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Post Office New Deal Artwork

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Hadn't known about this. It looks like there is some in Pennsylvania post offices (still there and viewable by the public):

Post Office New Deal Artwork

Most of the Post Office works of art were funded through commissions under the Treasury Department’s Section of Painting and Sculpture (later known as The Section of Fine Arts) and not the WPA.

“Often mistaken for WPA art, post office murals were actually executed by artists working for the Section of Fine Arts. Commonly known as “the Section,” it was established in 1934 and administered by the Procurement Division of the Treasury Department. Headed by Edward Bruce, a former lawyer, businessman, and artist, the Section’s main function was to select art of high quality to decorate public buildings if the funding was available. By providing decoration in public buildings, the art was made accessible to all people.” from “Articles from EnRoute : Off The Wall: New Deal Post Office Murals” by Patricia Raynor

http://www.wpamurals.com/pennsylv.htm

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prettylight

Hi folks ❤️

 

From a year ago, April 2019. These stamps are still for sale on the USPS website...just got two sheets of them a few minutes ago.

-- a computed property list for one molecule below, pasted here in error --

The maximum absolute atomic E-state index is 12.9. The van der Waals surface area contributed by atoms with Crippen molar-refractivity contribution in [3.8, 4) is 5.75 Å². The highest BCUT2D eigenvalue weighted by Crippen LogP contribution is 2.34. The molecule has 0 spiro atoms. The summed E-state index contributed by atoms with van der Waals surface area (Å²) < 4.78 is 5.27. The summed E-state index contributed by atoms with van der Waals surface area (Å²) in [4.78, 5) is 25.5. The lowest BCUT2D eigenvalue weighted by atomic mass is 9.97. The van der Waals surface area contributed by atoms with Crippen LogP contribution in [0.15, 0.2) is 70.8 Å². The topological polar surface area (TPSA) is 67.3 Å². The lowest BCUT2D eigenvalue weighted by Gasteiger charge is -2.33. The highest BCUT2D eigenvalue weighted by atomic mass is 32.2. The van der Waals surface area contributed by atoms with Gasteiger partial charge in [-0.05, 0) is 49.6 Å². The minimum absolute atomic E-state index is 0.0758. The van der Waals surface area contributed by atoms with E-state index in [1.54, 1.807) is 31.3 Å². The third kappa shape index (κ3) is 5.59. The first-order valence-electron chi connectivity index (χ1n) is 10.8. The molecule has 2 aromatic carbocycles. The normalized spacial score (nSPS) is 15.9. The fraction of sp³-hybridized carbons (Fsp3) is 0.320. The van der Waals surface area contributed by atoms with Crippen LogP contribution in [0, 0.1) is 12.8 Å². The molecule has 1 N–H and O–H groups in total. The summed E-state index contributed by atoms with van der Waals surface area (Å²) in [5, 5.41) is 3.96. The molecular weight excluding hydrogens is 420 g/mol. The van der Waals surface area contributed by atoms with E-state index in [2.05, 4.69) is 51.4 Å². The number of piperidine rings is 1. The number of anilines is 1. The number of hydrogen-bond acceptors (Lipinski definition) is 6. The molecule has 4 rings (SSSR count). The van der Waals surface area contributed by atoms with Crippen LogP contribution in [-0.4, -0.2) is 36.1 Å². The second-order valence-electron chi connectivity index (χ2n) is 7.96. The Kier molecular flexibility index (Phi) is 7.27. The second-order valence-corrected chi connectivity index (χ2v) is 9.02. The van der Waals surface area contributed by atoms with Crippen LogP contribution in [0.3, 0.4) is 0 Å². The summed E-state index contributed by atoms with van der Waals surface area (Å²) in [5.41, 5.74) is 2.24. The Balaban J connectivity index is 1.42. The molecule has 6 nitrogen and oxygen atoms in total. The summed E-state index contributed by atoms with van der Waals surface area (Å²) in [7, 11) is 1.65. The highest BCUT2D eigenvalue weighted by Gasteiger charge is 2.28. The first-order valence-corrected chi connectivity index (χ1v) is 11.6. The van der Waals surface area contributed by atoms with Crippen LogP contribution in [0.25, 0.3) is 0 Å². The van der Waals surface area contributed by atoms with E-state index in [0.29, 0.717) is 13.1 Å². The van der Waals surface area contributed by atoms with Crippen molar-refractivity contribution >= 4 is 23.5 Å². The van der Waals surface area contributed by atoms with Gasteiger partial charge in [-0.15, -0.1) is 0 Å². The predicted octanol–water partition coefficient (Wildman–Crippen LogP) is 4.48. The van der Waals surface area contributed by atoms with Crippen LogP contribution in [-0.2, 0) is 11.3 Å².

U.S. Postal Service Honors Post Office Lobby Artwork with Stamps

Stamps Highlight Five Post Office Murals

Post Office Murals stamps

PIGGOTT, AR — Post Office lobby artwork painted in the 1930s and 1940s was celebrated today with the issuance of the Post Office Murals Forever stamps. The U.S. Postal Service dedicated the stamps today during a first-day-of-issue ceremony at the Piggott Main Post Office in Piggott, AR. The public is asked to share the news on social media using the hashtags #PostOfficeMurals and #MuralStamps.

“Scores of wonderful murals illuminate Post Office lobbies across the nation and these stamps help celebrate them as American treasures,” said Pat Mendonca, U.S. Postal Service Senior Director, Office of the Postmaster General and Chief Executive Officer, who dedicated the stamps.

“The magnificent Air Mail mural, by Daniel Rhodes, located here at the Piggott Post Office, shows a local letter carrier helping pilots load bags of mail onto their plane. The mural represents postal employees’ commitment to serving our customers and communities across the United States. And that commitment to service continues today,” added Mendonca.

The origin of Post Office murals can be traced back to 1933. That year, in a letter to longtime acquaintance President Franklin D. Roosevelt, artist George Biddle suggested that the U.S. government should commission artists in need of work to enliven the walls of public buildings. Later that year, perhaps spurred by Biddle’s plea, the Roosevelt administration established the Public Works of Art Project (PWAP). Funded by the Civil Works Administration and overseen by the Department of the Treasury, the New Deal program led to the hiring of more than 3,700 artists.


more at

https://about.usps.com/newsroom/national-releases/2019/0410-new-stamps-feature-post-office-murals.htm

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